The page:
anne_mikolay_120I talked to my mother today. It wasn’t much of a conversation, just one of those quick chats daughters have with their moms. I was buying curtains and couldn’t remember the difference between a valance and a swag. I thought Mom would get a a kick out of my dilemma, so I told her about it.

I hope she heard me. She’s been dead for sixteen years.

Lately, my mother has been on my mind, probably because Mother’s Day is approaching.

Such holidays are difficult for me, as they are for any child who has lost his or her mother.

The first year without my mom, I didn’t observe Mother’s Day, even though I, too, am a mother. Instead, I purchased the greeting card I would have given to my Mom and quietly placed it with flowers near her grave, a gesture that renewed my connection to her and made me feel not quite so motherless.

Mourning a loved one, I have learned, especially after a long illness like my mother’s, is somewhat surreal. Though my mother was aware she was dying – we openly talked about it – the fact remained that she was slipping into a different world, experiencing something I couldn’t fully comprehend. With each passing minute, Mom took another step toward death and acceptance of her role as a dying individual. And with each passing minute, I struggled with my role as daughter of the dying, overcome by a hurricane of emotions: anger, sympathy, helplessness, despair and guilt. Often, I felt guilty that a part of me wanted to run away from the pain – hers and mine.

After my mother passed, I replayed the tragedy in my mind and wondered if the situation could have been handled differently. Should I have held Mom’s hand longer, offered more comforting words? Had my mother sensed that behind my brave face was a little girl longing to throw herself into her mother’s arms and cry, “Mommy! Don’t leave me!”

My greatest regret is that I didn’t do just that.

Bravery deprived me of precious moments cradled in my mother’s arms, a joy I ache for even now.

In the sixteen years that followed, I accepted that ache and resisted the accompanying motherless feeling by comforting myself with remembrance of the wonderful person my mother was. She taught me about life. It was fitting, then, that I also learned about life’s end, with dignity and with love, from her. Sharing my mother’s life, and her death, was a great privilege, and I wouldn’t have missed it.

Grief is a long, sorrowful journey. Faith alone doesn’t alleviate the sorrow. And nobody is strong all the time. When I first lost my Mom, I felt orphaned, lost, certain I could not get along without her. But I didn’t always have time to cry; there was so much to do: babies to diaper, little ones to take to school, meals to cook, bills to pay. The everyday tasks of living propelled me forward and taught me the true meaning of  the phrase “life goes on.”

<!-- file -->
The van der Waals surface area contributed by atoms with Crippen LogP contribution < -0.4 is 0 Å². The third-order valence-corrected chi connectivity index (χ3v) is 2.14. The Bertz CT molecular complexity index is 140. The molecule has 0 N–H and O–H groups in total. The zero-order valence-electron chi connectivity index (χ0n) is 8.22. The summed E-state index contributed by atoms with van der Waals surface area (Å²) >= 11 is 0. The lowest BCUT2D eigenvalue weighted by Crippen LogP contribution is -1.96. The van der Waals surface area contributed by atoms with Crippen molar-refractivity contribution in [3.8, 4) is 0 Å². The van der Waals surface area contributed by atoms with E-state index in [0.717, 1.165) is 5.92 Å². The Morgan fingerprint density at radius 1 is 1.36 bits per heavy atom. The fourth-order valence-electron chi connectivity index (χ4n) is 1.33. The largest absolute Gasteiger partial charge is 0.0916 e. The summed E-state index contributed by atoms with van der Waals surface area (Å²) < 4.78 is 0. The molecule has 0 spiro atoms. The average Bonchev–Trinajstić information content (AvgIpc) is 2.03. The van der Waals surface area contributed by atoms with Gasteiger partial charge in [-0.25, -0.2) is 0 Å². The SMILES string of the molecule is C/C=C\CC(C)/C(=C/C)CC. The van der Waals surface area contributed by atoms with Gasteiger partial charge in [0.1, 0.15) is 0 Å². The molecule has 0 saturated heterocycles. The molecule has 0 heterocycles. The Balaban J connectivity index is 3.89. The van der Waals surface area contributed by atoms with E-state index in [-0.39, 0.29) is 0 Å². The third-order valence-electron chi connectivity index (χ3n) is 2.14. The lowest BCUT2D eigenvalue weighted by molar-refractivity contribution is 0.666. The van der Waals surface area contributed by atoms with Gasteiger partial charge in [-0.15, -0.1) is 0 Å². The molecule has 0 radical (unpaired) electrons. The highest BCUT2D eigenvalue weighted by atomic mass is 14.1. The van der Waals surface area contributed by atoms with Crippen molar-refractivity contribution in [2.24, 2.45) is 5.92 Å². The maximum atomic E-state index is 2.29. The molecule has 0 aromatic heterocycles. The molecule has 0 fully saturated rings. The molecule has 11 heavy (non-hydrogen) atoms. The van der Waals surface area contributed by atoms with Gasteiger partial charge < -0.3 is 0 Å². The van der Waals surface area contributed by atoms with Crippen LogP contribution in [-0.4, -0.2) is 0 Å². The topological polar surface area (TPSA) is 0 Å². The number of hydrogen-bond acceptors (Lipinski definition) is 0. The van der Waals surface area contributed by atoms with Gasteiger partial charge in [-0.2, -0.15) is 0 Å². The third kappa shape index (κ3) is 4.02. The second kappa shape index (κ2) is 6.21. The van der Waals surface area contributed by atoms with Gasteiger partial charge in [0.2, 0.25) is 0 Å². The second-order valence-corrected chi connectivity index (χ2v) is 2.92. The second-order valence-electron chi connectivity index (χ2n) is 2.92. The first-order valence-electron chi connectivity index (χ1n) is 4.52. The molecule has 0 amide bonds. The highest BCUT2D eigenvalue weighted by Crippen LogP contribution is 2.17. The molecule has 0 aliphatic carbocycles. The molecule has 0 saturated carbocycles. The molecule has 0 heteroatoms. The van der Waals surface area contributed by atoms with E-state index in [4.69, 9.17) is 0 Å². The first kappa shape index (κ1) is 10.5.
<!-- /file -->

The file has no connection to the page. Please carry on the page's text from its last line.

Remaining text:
If you have recently lost your beloved mother, surely you are wondering how you will live without her. Be assured that time will pass, and the day will come when you’ll undertake an ordinary task and suddenly realize that you are living without her. Moment by moment, chore by chore. Another day is over; you got through it. Maybe you cried, maybe you didn’t. But the day went by. You can live without your mother. It may not be the way you want to live, or as rich a life as it was with your mother, but it’s life.

Your grief shifts ever so slightly. The insurmountable becomes manageable; suffering and loss emerge a fact of life. The adjustment is made. You don’t hurt as deeply, just differently. And you’re ready to put the experience in its place and march forward.

That in itself is a sorrow. That in itself is a triumph.

Sadly, the passage of time whitewashes the clarity of memory. Don’t be surprised when your mother’s face isn’t as vivid in your mind as it once was. Memory’s finer details become fuzzy and distant. Remembering the little things, like the way your mother giggled or sipped her tea, will become a struggle. Once again, you’ll cry.

Perhaps, though, that’s as it should be. The memories may fade somewhat so you don’t hold fast to the pain of loss by dwelling on them. Once you acknowledge that acceptance lies in letting go, you can fully appreciate the essence of your mother, that nameless wonder, be it her soul or her energy. Instinctively, you will know your mother is with you always, in the very heart of you. You are definitely not motherless.

If your mother is alive, rejoice this Mother’s Day! Talk freely to her. Tell her you love her. If your mother has passed, comfort yourself by doing the same. Renew your connection to your mother often.

Go ahead. Do it now. You’ll feel better.

This Mother’s Day, have a conversation with Mother.

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Anne Mikolay

Anne Mikolay

Anne M. Mikolay joined The Atlantic Highlands Herald as a columnist in 2008. Prior to penning “The Armchair Critic,” Anne wrote feature articles for The Monmouth Journal. Her work has appeared in national...